Generally, Oral Brush Biopsy is used first to take out and analyze a lesion sample. If the biopsy result comes as positive, Excisional Biopsy may be performed to remove the sore entirely. If the sore is found to be too large for excision, an oral surgeon may be needed to conduct a full operation.
Leukoplakia Differential Diagnosis
The differential diagnosis of this disorder involves distinguishing it from other conditions that produce similar symptoms. These include,
- Squamous carcinoma
- Lichen planus
- Lupus erythematosis
In some cases, a complete oral mucosal test needs to be carried out to rule out other possible causes of white lesions on the oral region. Tests are also required to check for Lymphadenopathy of the neck and the head.
Treatment for this condition aims at getting rid of the lesions. This involves removal of the lesions themselves as well as the source of oral irritation that acts as the cause of development of the bumps.
Removal of lesions requires a surgical operation, which is generally carried out under the effects of local anesthesia in a physician’s office. Patches may be removed with the aid of scalpels, laser or a very cold probe that eradicates cancerous cells by freezing (Cryoprobe). If the sores recur, as is common, follow-up visits may be needed.
Removal of the source of irritation involves,
- Cessation of smoking
- Stopping use of tobacco products, as snuff or in any other form
- Cessation of alcohol consumption
In most sufferers, stopping smoking and alcohol intake helps resolve the condition. People having the disease due to rough oral surfaces require immediate treatment of dental problems like rough teeth, fillings and irregular denture surface.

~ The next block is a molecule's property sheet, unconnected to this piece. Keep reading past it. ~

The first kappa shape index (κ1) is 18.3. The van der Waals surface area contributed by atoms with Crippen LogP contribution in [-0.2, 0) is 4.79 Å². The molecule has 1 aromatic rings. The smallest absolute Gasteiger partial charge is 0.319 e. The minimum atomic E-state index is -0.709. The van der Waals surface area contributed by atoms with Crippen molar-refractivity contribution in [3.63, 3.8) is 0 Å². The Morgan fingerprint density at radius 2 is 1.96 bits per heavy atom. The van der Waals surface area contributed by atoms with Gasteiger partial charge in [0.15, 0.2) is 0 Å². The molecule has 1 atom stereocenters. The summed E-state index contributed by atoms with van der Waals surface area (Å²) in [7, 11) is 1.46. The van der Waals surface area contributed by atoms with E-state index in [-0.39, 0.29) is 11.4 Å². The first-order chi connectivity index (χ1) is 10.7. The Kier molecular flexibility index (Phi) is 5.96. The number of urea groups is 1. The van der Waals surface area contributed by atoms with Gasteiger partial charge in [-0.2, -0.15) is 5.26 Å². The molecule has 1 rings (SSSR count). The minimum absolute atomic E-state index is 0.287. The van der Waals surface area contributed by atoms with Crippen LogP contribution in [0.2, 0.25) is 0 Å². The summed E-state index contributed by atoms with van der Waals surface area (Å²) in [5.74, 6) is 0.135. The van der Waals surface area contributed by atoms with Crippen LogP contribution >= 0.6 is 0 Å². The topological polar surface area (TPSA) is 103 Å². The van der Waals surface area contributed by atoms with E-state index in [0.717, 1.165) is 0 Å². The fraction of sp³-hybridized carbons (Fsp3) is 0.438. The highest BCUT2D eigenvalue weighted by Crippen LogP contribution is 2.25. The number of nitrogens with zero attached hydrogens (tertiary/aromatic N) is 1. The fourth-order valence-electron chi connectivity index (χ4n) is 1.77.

Hairy Leukoplakia usually does not require treatment. If cure is needed at all, it may comprise of
Tretinoin (Retinoic Acid) and Podophyllum resin solution are the standard topical medicines used for curing Leukoplakia patches. Topical application of these drugs can bring about an improvement in the appearance of the patches. The lesions may, however, recur as soon as topical therapy is stopped.
Systemic therapy involves the use of antiviral medicines like Famciclovir (Famvir) and Valacyclovir (Valtrex) which prevent replication of Epstein-Barr Virus (EBV). However, this therapy is also unable to remove the patches. Once the therapy is stopped, the lesions often make a recurrence.
This is usually diagnosed to be a harmless condition. Its symptoms generally resolve within a few weeks or months on successful treatment and removal of the source of irritation. It can become cancerous, but only rarely. Cancerous lesions are cured by surgery as well as use of preventive measures that stop dispersion of cancer to other regions of the body.
In most cases this syndrome can be prevented by:
Restricting or avoiding alcohol intake
Alcohol can be a trigger factor for Leukoplakia as well as oral cancer. A combination of smoking and alcohol makes it easier for the toxic chemicals present in tobacco to penetrate the oral tissues.